RX-Hypertension Homestead FL

To control high blood pressure, doctors usually recommend lifestyle changes—exercise, relaxation, and cutting back on salt—plus medication. Soon, daily hibiscus tea may join that line up.

Rick Fraga, MD
(305) 273-5511
11400 N Kendall Dr
Miami, FL
Business
Cardio-Thoracic Partners
Specialties
Cardiology

Data Provided by:
Rajesh Ulhas Dhairyawan, MD
(305) 598-0579
10720 Caribbean Blvd Ste 420
Miami, FL
Specialties
Cardiology, Internal Medicine
Gender
Male
Education
Medical School: Univ Of Aberdeen, Fac Of Med, Aberdeen, Scotland (803-01 Pr 1/71)
Graduation Year: 1988
Hospital
Hospital: Homestead Hosp, Homestead, Fl; V A Med Ctr, Miami, Fl; Pan American Hosp, Miami, Fl; Jackson Mem Hosp, Miami, Fl; S Miami Hosp, South Miami, Fl; Jackson South Comm Hosp, Vlg Palmet By, Fl; Baptist Hosp Of Miami, Miami, Fl
Group Practice: Miam

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Gino N Vitiello
(305) 255-2500
9299 Sw 152nd St
Village Of Palmetto Bay, FL
Specialty
Cardiology, Internal Medicine, Cardiovascular Disease

Data Provided by:
Gerardo Heberto Martinez, MD
(305) 382-8170
9000 SW 137th Ave Ste 111
Miami, FL
Specialties
Internal Medicine, Cardiovascular Diseases
Gender
Male
Education
Medical School: Inst Sup De Cien Med De La Habana, La Habana, Cuba
Graduation Year: 1948

Data Provided by:
Maria I Ardid, MD, FACC
(786) 596-6258
9804 SW 138th Ave
Miami, FL
Specialties
Cardiology
Gender
Male
Education
Graduation Year: 2007

Data Provided by:
Manuel Ramon Mayor, MD
(305) 785-0025
8822 SW 209th Ter
Miami, FL
Specialties
Cardiology
Gender
Male
Education
Medical School: Columbia Univ Coll Of Physicians And Surgeons, New York Ny 10032
Graduation Year: 1987

Data Provided by:
Gilbert George Concepcion, MD
(305) 325-0913
10720 Caribbean Blvd Ste 205
Miami, FL
Specialties
Cardiology
Gender
Male
Education
Medical School: Univ Central Del Este (Uce), Esc De Med, San Pedro De MacOris
Graduation Year: 1982

Data Provided by:
Gino N Vitiello, MD
9299 SW 152nd St
Miami, FL
Specialties
Cardiology
Gender
Male
Education
Medical School: Univ Of Miami Sch Of Med, Miami Fl 33101
Graduation Year: 1988

Data Provided by:
Dalton Miranda, MD
(305) 491-6930
9350 SW 137th Ave Apt 513
Miami, FL
Specialties
Cardiology
Gender
Male
Education
Graduation Year: 2007

Data Provided by:
Stephen Carl Margolis
(305) 596-0770
9000 Sw 87th Ct
Miami, FL
Specialty
Cardiology, Internal Medicine, Cardiovascular Disease

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RX-Hypertension

Provided by: 

By Jennifer Pirtle

According to the National Heart, Lung and Blood Association, nearly one-third of Americans suffer from hypertension (high blood pressure). Like thin-walled hoses holding too much water pressure, the blood vessels of hyper- tensives become stretched and fragile. The intense pressure can also endanger the other organs and lead to heart and kidney failure, strokes, or blindness.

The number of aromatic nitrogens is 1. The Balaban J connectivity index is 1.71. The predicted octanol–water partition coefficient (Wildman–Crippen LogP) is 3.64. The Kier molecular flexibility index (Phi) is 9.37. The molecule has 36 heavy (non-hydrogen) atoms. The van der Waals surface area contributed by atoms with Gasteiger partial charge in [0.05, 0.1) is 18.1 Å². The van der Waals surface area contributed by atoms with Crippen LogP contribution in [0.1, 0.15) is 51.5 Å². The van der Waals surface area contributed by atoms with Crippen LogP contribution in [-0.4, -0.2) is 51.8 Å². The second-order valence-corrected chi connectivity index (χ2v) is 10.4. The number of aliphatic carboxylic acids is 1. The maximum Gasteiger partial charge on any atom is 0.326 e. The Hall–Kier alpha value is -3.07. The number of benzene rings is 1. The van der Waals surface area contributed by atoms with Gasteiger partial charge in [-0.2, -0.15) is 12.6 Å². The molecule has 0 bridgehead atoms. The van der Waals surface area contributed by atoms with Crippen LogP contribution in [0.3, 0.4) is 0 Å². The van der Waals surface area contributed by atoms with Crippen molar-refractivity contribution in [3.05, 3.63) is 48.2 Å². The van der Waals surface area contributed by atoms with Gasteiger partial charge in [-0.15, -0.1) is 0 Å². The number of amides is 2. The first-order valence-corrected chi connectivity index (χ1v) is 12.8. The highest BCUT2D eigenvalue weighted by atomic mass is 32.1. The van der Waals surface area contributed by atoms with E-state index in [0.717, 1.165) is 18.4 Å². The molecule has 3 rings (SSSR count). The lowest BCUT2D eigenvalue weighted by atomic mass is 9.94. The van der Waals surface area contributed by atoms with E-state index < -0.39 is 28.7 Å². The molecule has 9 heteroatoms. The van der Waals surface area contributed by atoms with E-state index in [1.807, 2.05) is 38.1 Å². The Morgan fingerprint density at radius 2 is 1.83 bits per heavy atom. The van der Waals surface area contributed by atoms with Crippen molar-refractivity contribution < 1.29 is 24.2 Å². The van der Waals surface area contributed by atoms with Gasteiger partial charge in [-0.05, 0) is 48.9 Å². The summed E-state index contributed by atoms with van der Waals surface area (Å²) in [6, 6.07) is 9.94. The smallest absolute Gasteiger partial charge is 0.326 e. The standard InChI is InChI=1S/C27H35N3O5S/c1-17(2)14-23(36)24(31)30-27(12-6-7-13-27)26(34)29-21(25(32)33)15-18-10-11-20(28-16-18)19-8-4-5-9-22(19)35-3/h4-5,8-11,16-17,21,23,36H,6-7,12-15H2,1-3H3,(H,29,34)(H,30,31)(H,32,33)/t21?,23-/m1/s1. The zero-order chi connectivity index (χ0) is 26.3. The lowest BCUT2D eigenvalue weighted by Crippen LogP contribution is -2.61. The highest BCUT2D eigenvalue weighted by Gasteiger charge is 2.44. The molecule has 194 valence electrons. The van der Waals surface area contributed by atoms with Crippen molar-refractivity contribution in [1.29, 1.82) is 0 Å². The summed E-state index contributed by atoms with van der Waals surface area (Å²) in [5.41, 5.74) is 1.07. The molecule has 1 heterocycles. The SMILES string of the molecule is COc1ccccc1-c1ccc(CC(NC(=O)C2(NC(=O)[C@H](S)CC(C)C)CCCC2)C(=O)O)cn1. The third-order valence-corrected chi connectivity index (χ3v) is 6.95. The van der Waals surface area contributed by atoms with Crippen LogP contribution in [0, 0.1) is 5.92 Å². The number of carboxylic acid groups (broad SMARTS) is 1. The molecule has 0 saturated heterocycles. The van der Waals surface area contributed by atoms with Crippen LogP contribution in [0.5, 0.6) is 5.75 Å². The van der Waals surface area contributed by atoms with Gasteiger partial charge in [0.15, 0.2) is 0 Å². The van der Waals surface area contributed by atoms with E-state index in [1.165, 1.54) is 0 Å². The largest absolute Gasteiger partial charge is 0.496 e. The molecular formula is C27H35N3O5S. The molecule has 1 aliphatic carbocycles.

To control high blood pressure, doctors usually recommend lifestyle changes—exercise, relaxation, and cutting back on salt—plus medication. Soon, daily hibiscus tea may join that line up. It appears to ease mild hypertension the same way many anti-hypertensive drugs do—by opening the blood vessels, decreasing the viscosity of the blood, and increasing urine production (which reduces blood volume).

Hibiscus teas are made from the flowering bush Hibiscus sabdariffa, a relative of the yard-dwelling tropical beauty with the dinner plate-sized flowers. Sometimes called roselle or karkade, the plant grows a thick, juicy calyx (the ring around the base of the blossom) that people the world over use for flavorings, drinks, desserts, and now, hypertension treatment. In a study published in Phytomedicine in 2004, patients drank a daily infusion of 10 grams of the dried calyxes. Study results show the tea controlled mild to moderate hypertension as effectively as captopril, a leading drug for hypertension and heart failure.

It also works quickly. The Journal of Ethnopharmacology reported that after just 12 days, 31 patients drinking hibiscus tea averaged an 11.2 percent drop in systolic blood pressure (SBP) and a 10.7 percent drop in diastolic blood pressure (DSP). (Your heart generates SBP during a beat and DSP between beats.) In hypertensive individuals, SBP tops 140 and DSP 90. Normal blood pressure measures below 120 SBP and 80 DSP, which means hibiscus tea could bring a mild case of hypertension down to near normal in less than two weeks.

How should hypertensives use this wonder beverage? If you currently take blood-pressure medication, Ellen Kamhi, PhD, RN, and coauthor of The Natural Medicine Chest (Evans & Co., 2000), recommends working with an herb-savvy medical professional using conventional diagnostic techniques to make sure your blood pressure stays within acceptable levels as you slowly cut back on one pharmaceutical drug at a time. “Herbs’ benefit-to-risk ratio is much better than pharmaceutical drugs’,” she adds, “so it’s worth your time
to experiment.”

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